There is has been much ado about princesses lately. Movies such Tangled, The Princess and the Frog, Snow White and the Huntsman, and the latest hit, Brave, proves that epic fairy tails are back in ‘vogue’.
It’s not only children who are catching onto the princess hype. I have seen many older people interested in movies such as Brave. In college, I have seen many Disney movie marathons, and it was with young adults that I first saw movies such as Toy Story 3 and Tangled.
There are also many fairy-tail like stories targeted towards adults, such as Stardust, Big Fish, and fantasy related television shows with huge adult followings such as the British television sensation Dr. Who.
I think that some of the themes and ideas these movies get across can connect with people well into adulthood.
C.S. Lewis once said that when he was ten he read fairy tails in secret, and would have been ashamed if anyone found out. At 50, he reads them openly. There is a stage in life where all kids want to be very grown up in every way possible, so doing anything as childish as watching a princess movie is ‘off limits’. However, after you pass the awkward teenage years when you are trying hard to seem very grown up, most people find these stories enjoyable.
There is more to the draw of these stories than simply entertainment. There is something about the format of these stories that people truly connect with. This format, often referred to as “The Heroes Journey” can be found in the format of may classic fairy-tales.
I am in a writing group at Ball State University called The Invictus Writers , which consist of a group of college students writing about difficult parts of their life and how they overcame it. Students are writing about subjects such as eating disorders, unrequited love, and solo trips around the country. In the end, we hope our final project will be a published book.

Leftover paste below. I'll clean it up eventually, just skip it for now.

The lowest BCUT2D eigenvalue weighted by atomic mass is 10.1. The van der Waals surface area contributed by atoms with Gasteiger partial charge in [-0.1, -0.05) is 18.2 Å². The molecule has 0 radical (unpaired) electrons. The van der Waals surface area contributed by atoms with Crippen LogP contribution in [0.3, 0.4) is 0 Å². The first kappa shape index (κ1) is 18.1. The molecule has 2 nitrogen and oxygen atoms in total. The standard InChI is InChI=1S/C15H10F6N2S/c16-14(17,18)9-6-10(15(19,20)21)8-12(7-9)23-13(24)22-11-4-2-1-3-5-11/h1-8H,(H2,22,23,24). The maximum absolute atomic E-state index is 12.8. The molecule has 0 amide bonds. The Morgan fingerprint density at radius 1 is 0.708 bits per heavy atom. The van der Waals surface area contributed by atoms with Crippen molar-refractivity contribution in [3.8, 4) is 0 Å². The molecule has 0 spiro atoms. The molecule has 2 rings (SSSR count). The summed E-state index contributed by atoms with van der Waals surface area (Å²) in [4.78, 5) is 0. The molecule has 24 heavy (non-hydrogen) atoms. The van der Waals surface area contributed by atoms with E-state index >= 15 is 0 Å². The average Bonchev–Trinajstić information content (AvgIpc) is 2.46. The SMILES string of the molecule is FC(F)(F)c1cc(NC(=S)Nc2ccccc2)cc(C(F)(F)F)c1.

During this project, we had to learn how to fit the seemly random events of our day to day lives into The Heroes Journey format, which includes plot points such as “call to adventure” “supernatural aid” “temptation” “death and rebirth” and “transformation.”
This is the format that many classic fairy tails follow. The protagonist is always an unlikely hero who faces dangers and overcome obstacles and, in the end, becomes who they were always meant to be. Things never come easy to the protagonist. All good heroes have to fight for their happy ending.
At first, I could not figure out how to go about looking at my real life through the lenses of the Hero’s Journey. I could not remember ever having someone call me into a grand adventure such as the ones you see in movies. I never physically died at the hands of some great beast.
My intro to fiction writing professor once told my class that there was nothing more real than fiction. I believe this is true. Fairy tails are true not because they tell us that monsters exist, but because they tell us that monsters can be beaten. As Christians, women, or even just as humans, that is an important lessons to learn and remember.
Lessons about adventure, life, death, rebirth, and transformation are taught on a day to day basic, but we hardly stop, reflect, and think about how it all fits into our overall life story. A part of the human experience is living our own personal hero’s journey, battling our own personal dragons, and sharing our story with the world.
Thinking about the format of a story and trying to apply it to life can give you a new perspective. Reflection allows you to see what you have learned from your unique experiences and will give you clues to the next step to take in life.
I believe one of the major themes in many stories is hope despite adversity. No matter what you are going though in life, hope exists. Sometimes you just have to fight for it. After all, the best stories are written with our lives, not our pens.